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Student Persistence

Today’s Disengaged Learner is Tomorrow’s Adult Learner

In a recent blog post, I wrote about Aaron Basko’s Chronicle of Higher Education article in which he suggested that colleges might be overthinking how to improve student retention.

Thinking about Mr. Basko’s observations and recommendations reminded me of a Straighterline and UPCEA study released in November titled Today’s Disengaged Learner is Tomorrow’s Adult Learner.

What Works Best to Improve Retention

What Works Best to Improve Retention – Analyzing and Designing an Individualized Approach or Focusing on Helping Students Be Successful?

In the December 10, 2021 issue of The Chronicle of Higher Education, Aaron Basko authored an Insight article titled Have We Gotten Student Success Completely Backward? The article’s subtitle, “Instead of fretting over why students might leave, colleges need to focus on why they’ll stay,” provides an excellent lead-in for the points that follow.

Dual Credit Programs – Are They Good Enough and Growing Fast Enough?

I’ve been a fan of dual credit programs for a long time. In fact, I’ve written about dual enrollment programs at community colleges across the U.S. and in Texas.

Inside Higher Ed published an article this week about the dual credit system in Indiana. Indiana’s system confirms that for dual credit to work, there need to be policies supporting course transfer and certificate and degree articulation.

Student Persistence: A Decline for Spring 2021 Enrollments?

The National Student Clearinghouse (NSC) provides enrollment reporting from colleges and universities that educate approximately 97% of all college students. Several times a year, they issue reports utilizing the aggregated data submitted by its institutional members. Last week, the NSC issued a report about college student persistence that looks at the enrollment and re-enrollment data from the Fall 2019 first-time freshmen.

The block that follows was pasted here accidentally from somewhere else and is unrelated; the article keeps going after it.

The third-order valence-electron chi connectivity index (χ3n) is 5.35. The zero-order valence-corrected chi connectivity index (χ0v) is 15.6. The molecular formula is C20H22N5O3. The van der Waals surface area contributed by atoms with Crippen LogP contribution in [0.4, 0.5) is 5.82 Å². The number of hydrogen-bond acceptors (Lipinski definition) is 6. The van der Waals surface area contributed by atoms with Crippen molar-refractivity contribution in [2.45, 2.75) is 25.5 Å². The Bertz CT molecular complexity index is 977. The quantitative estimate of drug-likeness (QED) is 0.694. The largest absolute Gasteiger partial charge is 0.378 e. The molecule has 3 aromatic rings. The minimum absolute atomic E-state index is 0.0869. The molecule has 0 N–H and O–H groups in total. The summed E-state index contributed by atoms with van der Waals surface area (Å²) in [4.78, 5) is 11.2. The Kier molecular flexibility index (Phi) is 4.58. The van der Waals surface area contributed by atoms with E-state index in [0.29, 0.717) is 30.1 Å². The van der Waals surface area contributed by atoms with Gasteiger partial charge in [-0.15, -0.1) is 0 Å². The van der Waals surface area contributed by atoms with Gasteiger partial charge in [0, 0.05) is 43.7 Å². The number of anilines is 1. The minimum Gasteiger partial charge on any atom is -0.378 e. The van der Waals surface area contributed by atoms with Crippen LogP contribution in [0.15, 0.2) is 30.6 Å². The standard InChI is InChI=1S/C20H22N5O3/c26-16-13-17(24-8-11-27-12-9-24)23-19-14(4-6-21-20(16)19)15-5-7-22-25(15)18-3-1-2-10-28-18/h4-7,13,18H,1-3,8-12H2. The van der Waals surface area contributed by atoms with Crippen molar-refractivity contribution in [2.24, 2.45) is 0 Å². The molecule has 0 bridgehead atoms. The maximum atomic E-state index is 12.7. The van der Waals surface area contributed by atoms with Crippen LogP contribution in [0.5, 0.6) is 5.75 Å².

Should Elite Universities or Other Universities Enroll a Million Students?

In a recently published article in Forbes, Brandon Busteed makes the provocative statement that elite universities should enroll a million students. Busteed opens his article by writing that the Ivy Plus colleges (the Ivy League plus the University of Chicago, MIT, Stanford, and Duke) produce the highest social mobility success rate, with nearly 60 percent of their students from the bottom quintile of income distribution moving to the top quintile after graduating. (Note: Just 3.8 percent of students from the bottom quintile of income distribution are enrolled at these institutions.)

Undergraduate Degree Earners Remain Steady in 2020

In a newly issued report, the National Student Clearinghouse reported that the total of 3.7 million new undergraduate degree earners was flat in the 2019-2020 academic year for the first time in eight years. Even more alarming, while the total numbers remained the same, the number of first-time graduates decreased 1 percent (26,000), while non-first-time completers continued to increase by 2.7 percent.